[photo at left of the Palm at the End of the Mind by author]
I've been in love with the Caribbean since visiting Saint Lucia in 1990. In the years that followed I've been to Cozumel, Key West, Saint Martin, Saint Thomas, Grand Cayman, the Bahamas -- as well as Bermuda (an island that floats in the Atlantic, but similar in many ways to those farther south). Perhaps there is just something about islands that draws me: I proposed to my wife atop the crumbling fortress on George's Island, in Boston Harbor; the first extensive trip we took together, a year into our marriage, was to Kauai and Oahu (that was as far as our frequent flier points would carry us); and of course I give over much of my life to thinking about Britain. As Mary Kate is frequently arguing here at ITM, place suffuses meditation, often in surprising ways.
It's the end of the semester: classes to conclude! meetings to attend! papers to grade! exams to compose! deadlines to miss! All of us academics are nearing exhaustion. I invite you, dear readers, to mix yourself a rum drink, turn the heat way up and switch on a fan, find some internet radio station that streams steel drums all day -- or skip all the fantasies of island life and read this piece on George Odlum, or this great book by Richard Price -- and then skim the following, some excerpts from previously published work that suggests how the Caribbean might transform the medieval. [For some insight on how the medieval did in fact transform the Caribbean, on the other hand, you can't do better than Kofi Omoniyi Sylvanus Campbell: read his book, or read his talk at GW].
I opened The Postcolonial Middle Ages with this quotation from Antonio Benítez-Rojo: "Where time unfolds irregularly and resists being captured by the cycles of clock and calendar..." (The Repeating Island: The Caribbean and the Postmodern Perspective, 2nd ed., trans. James E. Maraniss). Benítez-Rojo describes the Caribbean as a "meta-archipelago," a figuration I found especially useful in struggling toward a language in which to collect an entity as big as "the Middle Ages" even while insisting on the violence generalization performs. In Medieval Identity Machines, I finished the thought, so to speak, offering this account of how Antonio Benítez-Rojo's model might provide a useful figuration for time as well as space.
Islands and Middles
How does one encounter the past as an anteriority that continually introduces an otherness or alterity into the present?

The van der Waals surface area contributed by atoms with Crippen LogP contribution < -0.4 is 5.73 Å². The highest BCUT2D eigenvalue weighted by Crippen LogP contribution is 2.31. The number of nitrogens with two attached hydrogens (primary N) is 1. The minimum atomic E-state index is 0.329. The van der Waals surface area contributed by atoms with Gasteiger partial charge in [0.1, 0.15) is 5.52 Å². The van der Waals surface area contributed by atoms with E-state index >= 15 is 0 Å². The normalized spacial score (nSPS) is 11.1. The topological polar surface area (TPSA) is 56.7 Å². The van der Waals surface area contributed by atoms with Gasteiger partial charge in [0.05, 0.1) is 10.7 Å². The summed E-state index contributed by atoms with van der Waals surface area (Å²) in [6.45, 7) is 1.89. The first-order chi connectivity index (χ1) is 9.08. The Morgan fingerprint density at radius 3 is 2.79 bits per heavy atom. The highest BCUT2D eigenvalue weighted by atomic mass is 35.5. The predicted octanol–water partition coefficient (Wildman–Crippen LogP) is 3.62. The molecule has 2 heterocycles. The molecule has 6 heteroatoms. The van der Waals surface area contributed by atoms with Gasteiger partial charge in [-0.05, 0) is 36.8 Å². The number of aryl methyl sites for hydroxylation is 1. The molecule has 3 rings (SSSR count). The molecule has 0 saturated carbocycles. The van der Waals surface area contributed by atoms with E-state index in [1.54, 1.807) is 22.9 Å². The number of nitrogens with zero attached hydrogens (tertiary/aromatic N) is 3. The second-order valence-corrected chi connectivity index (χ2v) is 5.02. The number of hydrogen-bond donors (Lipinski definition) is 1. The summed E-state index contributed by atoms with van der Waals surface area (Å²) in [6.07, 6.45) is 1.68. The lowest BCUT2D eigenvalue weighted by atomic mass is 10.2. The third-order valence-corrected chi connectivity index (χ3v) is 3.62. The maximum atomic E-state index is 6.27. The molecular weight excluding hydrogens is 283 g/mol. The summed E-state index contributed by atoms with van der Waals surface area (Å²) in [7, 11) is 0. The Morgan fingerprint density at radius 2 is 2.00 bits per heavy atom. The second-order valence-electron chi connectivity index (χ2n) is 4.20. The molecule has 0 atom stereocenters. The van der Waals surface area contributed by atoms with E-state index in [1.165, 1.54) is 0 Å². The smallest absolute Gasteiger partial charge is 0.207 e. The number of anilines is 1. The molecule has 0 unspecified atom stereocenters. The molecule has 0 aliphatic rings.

-- Homi K. Bhabha, The Location of Culture
Unlike Hamlet's description of unknown futures, time is probably less an "undiscover'd country" than a postcolonial expanse. Medieval studies has long known that its lands, peoples, texts are nearly always indelibly marked by long histories of colonization, resistance, assimilation, coexistence. This section explores some recent scholarship on another hybrid geography, the Caribbean, to suggest the ways in which a particularly deleuzian strain of thought in postcolonial theory might be useful to medievalists interested in rethinking the relations among space, time and cultural admixture in their discipline, as well as to theorists of the contemporary postcolonial who might want to account with greater temporal depth for the complexities of colonialism's histories.
A vastness of islands scattered over a confluence of troubled seas, the Caribbean is difficult to totalize. Produced over centuries through multiple colonizations (five European tongues have mingled with numerous aboriginal and African languages, catalyzing hundreds of dialects, creoles, pidgins), Caribbean space is diverse, a place of category-defying syncretism, symbiosis, fusion. Collective designation, moreover, runs the risk of simply repeating the colonialist demand that the heterogeneity of the islands be reduced into some neatly describable territory in order to better dominate its supposed disorder with Western technologies of government and industry. In his attempt to articulate the "discontinuous conjunction" of this wide expanse, Antonio Benítez-Rojo deploys a conceptual construct which he labels la isla que se repite, the "repeating island" or "meta-archipelago." Because a chain of islands consists of a territorial harmony, a geographic unity plotted across the still space of a map, Benítez-Rojo insists that such a domineering view can never capture the fullness of Caribbean reality. Possessed of neither center nor absolute limits, indifferent to any precision of green spots fixed with individuating latitudes and longitudes in an ocean of blue, the meta-archipelago which he describes is not a collection of islands but an amalgam of "processes, dynamics and rhythms" conjoining familiar repetitions of history to unexpected eruptions of the new. The Caribbean meta-archipelago does not enchain but gathers into loose alliance a heterogeneous mixture of phenomena not amenable to easy synthesis: "unstable condensations, turbulences, whirlpools, clumps of bubbles, frayed seaweed, sunken galleons, crashing breakers, flying fish, seagull squawks, downpours, nighttime phosphorescences, eddies and pools, uncertain voyages of signification" (The Repeating Island, 2-3). This sensuous mélange assembles into animated conjunction the geographic, the topological, the natural, the human, the mythic, the material, covering "the map of world history's contingencies, through the great changes in economic discourse to the vast collisions of races and cultures that humankind has seen" (5). Lands, waters and histories exist in a dispersed togetherness that never congeals into finite unity. In an essay which Benítez-Rojo does not cite, Gilles Deleuze similarly envisions a conceptual archipelago which could also be described as anti-universalist, conjugative, perspectivist, "an affirmation of a world in process":